Press Freedoms: The country had one marginally independent newspaper that published sporadically. Print media outlets were extremely limited. Starting a periodical or newspaper was a complicated process governed by an ambiguous law and impeded by government bureaucracy. In addition accreditation was cumbersome for both local and foreign journalists, who must register with the Ministry of Information. International newspapers or news magazines occasionally could be found in limited quantities in grocery stores and hotels in major cities, but they sold out quickly and were generally unavailable in rural areas.

International news agencies did not have correspondents or regular stringers present in the country. Visiting journalists for foreign media outlets and independent local journalists generally could not operate freely, and there were reports that government agents followed and observed both groups.

The government owned the only national radio and television broadcast system, RTVGE. The president's eldest son, Teodoro Nguema Obiang Mangue, who was a senior government official, owned the only private broadcast media, Television Asonga and Asonga Radio. Requests by political parties and religious organizations to establish private radio stations were denied or remained perpetually pending. Satellite broadcasts were widely available, including the French language Africa24 television channel, which the government partially owned.

Foreign radio transmissions broadcast from neighboring countries, including Radio France International and the BBC, were broadcast uncensored throughout the country.

Violence and Harassment: Security forces detained, intimidated, and harassed journalists. The government took no steps to preserve the safety and independence of the media or to prosecute individuals who harassed journalists.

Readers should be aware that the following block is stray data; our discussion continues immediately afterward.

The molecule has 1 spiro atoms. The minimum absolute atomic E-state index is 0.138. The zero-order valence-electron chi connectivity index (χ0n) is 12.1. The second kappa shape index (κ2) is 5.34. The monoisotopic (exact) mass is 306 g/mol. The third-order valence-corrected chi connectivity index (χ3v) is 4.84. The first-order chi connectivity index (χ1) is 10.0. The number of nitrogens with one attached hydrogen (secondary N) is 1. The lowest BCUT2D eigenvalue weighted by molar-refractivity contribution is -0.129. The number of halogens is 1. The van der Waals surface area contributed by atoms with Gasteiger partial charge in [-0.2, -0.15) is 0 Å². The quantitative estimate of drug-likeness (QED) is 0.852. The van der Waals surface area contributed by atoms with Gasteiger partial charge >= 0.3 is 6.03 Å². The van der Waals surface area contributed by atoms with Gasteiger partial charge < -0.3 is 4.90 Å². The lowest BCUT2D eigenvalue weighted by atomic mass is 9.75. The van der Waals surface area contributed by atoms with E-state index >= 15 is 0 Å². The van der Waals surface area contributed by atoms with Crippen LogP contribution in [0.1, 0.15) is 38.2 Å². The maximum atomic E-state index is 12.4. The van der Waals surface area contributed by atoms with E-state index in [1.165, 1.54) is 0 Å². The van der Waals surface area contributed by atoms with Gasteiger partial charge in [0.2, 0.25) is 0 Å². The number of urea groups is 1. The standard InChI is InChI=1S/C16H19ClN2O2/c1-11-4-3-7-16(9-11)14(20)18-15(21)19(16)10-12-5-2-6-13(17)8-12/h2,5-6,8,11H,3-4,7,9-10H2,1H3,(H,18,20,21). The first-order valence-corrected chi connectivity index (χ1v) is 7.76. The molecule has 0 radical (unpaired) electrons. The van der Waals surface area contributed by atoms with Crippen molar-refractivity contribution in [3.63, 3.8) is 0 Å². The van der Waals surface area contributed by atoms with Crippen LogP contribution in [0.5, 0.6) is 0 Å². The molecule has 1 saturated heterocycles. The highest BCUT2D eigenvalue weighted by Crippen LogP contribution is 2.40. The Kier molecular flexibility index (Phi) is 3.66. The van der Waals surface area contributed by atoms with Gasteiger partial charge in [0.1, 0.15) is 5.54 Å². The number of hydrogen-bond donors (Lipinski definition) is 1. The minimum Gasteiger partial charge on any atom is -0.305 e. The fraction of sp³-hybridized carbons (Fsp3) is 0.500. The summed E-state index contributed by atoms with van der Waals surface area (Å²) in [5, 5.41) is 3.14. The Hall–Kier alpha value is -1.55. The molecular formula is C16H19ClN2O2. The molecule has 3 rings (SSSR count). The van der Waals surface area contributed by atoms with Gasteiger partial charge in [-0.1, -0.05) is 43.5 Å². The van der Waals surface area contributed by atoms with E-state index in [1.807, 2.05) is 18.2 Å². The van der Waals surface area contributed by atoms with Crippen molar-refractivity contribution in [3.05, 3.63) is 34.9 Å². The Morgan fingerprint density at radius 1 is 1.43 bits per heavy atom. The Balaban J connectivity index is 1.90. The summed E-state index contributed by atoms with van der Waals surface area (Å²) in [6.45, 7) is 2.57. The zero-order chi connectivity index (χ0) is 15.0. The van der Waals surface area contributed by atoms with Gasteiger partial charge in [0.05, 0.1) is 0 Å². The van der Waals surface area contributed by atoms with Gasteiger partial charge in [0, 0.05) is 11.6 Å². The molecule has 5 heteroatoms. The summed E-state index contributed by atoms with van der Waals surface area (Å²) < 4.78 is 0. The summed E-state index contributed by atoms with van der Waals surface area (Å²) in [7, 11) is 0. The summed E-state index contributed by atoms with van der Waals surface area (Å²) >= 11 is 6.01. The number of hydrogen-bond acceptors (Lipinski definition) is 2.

For example, on January 20, national security officials detained two foreign journalists from the Financial Times publication. The journalists were in the country at the invitation of the government to cover events prior to an investment conference. Government officials claimed the reporters strayed from their authorized parameters by speaking with members of the political opposition. National security officials confiscated their equipment and forced the journalists to give them the password to their laptop computer so that authorities could access recordings and other content. Authorities allowed the reporters to leave the country the following day but retained their equipment, only some of which was eventually returned following international pressure.

Censorship or Content Restrictions: The law gives the government considerable authority to restrict publication through official prepublication censorship. The law also establishes criminal, civil, and administrative penalties for violation of its provisions, in particular violations of the 19 publishing principles in article 2 of the Law on the Press, Publishing, and Audiovisual Media. The country's only independent newspaper practiced self-censorship and did not openly criticize the government or the president.

The only publishing facility available to newspapers was located at the Ministry of Information, which allowed the ministry to censor printed materials.

In January Amparo Oba Efua, host of the RTVGE radio program "Cultura En Casa," was dismissed following the live broadcast of discussions considered critical of the government.

The director of news programs for Television Asonga, Leticia Nguema, was dismissed following a news segment that included images of police dispersing student demonstrators at an August protest at the National University of Equatorial Guinea.